Judah Waxelbaum, an ASU senior studying political science, has announced his candidacy for chairperson of the College Republican National Committee.
The 21-year-old served as chair of the Arizona College Republicans for three terms, has been western regional vice chair for the CRNC since July and is now running to mend the divide within the Republican party.
Waxelbaum plans to unite a broader Republican party that is at a crossroads. He said their actions over the next two to four years will determine the future of the party, potentially for decades to come.
"A lot of people in the party are upset, feel disenfranchised and are determined to kick someone else out. We need to move beyond telling other people who belongs in the Republican party," Waxelbaum said. "The only way we will be successful is if we understand that a diversity of ideas in the party is not a weakness."
About three weeks ago, Waxelbaum said he would retire from his position with the CRNC at the end of his undergraduate career.
But after receiving support from numerous CRNC subgroups from different states, Waxelbaum decided to run for the two-year term of chairman. Waxelbaum and his campaign team now work to make his vision clear: restoring the CRNC to an organization that he believes produces the brightest political activists of the next generation.
"I have concern that over the last four years, the CRNC has become more of a social club than the farm system that built the future of the party," Waxelbaum said.
Waxelbaum plans to have the national committee run similar to how he believes the federal government should operate: with little involvement in state matters.
"I'm here as the resource if you need me, but other than that I think (state leaders) know how to run (their) state better than me," Waxelbaum said.
In recent years, Waxelbaum said he feels like the CRNC has sat back and watched organizations like Students for Trump and Turning Point USA cut into their lead as the premier collegiate Republican organization in the country.
"The CRNC needs to protect its brand and membership," Waxelbaum said. "We need to get back to the problem of having more volunteers than opportunities to give them, and we’re not at that point."
Waxelbaum has been praised by fellow CRNC members for his ability to unite all versions of Republicans at a state and national level.
"Whether they be traditional Republicans, social conservatives, Bush Republicans or Trump Republicans, he's been able to unite those people in Arizona and the West, and I think he can take that to the next level," said National Committeeman for the Kentucky Federation of the CRNC Caleb Childers, Waxelbaum's friend.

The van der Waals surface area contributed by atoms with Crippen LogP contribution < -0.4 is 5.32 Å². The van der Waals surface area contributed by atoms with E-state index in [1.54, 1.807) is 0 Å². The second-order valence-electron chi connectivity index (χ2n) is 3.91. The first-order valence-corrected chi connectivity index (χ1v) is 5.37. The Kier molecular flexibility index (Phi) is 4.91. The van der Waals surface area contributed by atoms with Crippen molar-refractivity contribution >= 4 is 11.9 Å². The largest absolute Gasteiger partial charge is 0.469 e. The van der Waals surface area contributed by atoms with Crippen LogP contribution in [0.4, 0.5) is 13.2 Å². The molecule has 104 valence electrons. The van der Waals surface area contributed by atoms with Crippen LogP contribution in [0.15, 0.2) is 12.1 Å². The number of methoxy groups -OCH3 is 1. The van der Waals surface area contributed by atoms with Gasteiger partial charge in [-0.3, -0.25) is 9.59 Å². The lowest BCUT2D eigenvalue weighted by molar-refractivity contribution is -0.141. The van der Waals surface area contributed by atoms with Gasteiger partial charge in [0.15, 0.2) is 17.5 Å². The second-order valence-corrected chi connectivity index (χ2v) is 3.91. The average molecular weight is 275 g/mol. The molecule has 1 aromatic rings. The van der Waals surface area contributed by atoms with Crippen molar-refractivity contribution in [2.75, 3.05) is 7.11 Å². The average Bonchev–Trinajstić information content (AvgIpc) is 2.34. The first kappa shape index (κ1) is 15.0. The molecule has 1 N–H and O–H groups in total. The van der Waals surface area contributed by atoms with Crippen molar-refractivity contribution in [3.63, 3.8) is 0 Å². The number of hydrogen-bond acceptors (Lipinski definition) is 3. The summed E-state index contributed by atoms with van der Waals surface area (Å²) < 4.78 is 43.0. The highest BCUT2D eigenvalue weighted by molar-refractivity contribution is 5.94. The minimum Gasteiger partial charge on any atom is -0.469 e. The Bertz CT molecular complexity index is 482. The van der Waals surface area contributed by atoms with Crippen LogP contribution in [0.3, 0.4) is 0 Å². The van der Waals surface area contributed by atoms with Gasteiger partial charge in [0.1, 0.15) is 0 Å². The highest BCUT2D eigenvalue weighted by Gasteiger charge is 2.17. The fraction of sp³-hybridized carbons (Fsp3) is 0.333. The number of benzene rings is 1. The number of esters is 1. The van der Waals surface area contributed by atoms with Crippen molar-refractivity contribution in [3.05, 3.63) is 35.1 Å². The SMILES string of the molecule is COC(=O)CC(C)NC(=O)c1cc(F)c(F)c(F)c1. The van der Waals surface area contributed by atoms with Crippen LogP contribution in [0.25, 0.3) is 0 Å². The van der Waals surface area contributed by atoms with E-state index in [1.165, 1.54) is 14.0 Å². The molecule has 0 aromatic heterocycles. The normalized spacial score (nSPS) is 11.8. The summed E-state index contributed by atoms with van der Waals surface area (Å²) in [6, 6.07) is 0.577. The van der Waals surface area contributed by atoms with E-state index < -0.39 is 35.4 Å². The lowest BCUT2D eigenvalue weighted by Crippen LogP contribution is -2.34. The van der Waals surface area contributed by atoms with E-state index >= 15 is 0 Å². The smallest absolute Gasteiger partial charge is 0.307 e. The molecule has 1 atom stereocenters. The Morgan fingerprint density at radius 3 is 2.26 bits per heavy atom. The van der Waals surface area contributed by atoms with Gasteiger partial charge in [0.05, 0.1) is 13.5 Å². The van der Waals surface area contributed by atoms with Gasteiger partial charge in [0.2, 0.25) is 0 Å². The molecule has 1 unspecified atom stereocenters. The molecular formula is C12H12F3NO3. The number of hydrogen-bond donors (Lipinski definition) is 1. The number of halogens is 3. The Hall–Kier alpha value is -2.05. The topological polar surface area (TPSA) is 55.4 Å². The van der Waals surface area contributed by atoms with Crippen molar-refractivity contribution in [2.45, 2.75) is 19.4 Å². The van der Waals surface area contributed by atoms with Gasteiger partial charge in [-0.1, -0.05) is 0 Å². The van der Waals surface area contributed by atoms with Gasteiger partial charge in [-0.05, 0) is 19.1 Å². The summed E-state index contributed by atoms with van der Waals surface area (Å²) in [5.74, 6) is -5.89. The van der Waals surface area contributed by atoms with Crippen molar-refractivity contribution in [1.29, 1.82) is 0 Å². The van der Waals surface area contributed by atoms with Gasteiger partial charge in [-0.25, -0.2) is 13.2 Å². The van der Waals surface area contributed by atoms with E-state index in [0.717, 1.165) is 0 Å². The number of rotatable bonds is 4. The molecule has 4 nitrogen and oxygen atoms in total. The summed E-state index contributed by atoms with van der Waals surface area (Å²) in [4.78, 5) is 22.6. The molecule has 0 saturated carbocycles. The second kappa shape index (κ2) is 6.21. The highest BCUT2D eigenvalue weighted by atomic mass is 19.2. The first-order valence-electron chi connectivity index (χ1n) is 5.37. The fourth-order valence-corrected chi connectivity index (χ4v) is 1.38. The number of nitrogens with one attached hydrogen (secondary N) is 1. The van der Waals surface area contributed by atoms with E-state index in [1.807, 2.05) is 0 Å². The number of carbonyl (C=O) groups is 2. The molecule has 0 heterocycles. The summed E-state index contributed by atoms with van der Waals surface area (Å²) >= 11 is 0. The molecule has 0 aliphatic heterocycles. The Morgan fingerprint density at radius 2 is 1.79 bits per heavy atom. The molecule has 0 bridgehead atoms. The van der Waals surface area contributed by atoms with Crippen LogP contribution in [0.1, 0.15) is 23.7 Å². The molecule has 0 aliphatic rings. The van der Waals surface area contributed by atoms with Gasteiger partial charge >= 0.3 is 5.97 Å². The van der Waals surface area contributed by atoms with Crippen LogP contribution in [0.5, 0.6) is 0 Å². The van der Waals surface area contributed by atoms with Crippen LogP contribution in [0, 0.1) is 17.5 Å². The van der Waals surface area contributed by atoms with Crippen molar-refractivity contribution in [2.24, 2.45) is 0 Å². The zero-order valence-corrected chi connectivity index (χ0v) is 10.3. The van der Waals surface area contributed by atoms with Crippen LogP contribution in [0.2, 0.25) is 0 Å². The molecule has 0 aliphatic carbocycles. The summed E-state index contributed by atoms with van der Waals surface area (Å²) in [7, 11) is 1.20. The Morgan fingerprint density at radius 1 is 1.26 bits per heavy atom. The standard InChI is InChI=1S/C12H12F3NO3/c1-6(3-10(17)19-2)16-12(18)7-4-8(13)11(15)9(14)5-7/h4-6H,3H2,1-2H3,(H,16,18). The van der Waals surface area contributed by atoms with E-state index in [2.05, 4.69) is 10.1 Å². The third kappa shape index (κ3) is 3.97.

At last year's national CRNC board meeting, Waxelbaum was the only state chair to get a resolution passed unanimously, which he said happened thanks to his work with every individual state CRNC organization. According to Waxelbaum, the resolution banned the CRNC from holding contracts with businesses that support the Boycott, Divestment, Sanctions movement against Israel. The resolution also publicly announced that the CRNC stood with the Jewish community in the face of anti-semitism.
Waxelbaum was an intern for late Sen. John McCain's final Senate race and helped out with former President Donald Trump's first run in 2016. He believes this experience prepared him to unite "all shades of red."
"Those campaigns were not exactly on the same page, so an area I'm very familiar with is having a relationship with every aspect of the party," Waxelbaum said.
While Waxelbaum thinks it might be "a very clear path" to victory, ASU College Republicans President Joe Pitts, a sophomore studying business, is cautiously optimistic.
"I don't think he expects it to be easy, he knows he has to work hard for it," Pitts said. "Judah is dependable and has a vision, and I've been really pleased to see his whole platform for CRNC chair because I think it's going to be good for all college Republicans across the country."
Elections for the national committee will be held in July.
"It's a common stigma in youth politics that we're the next generation, but the truth of the matter is that we’re here now," Waxelbaum said.
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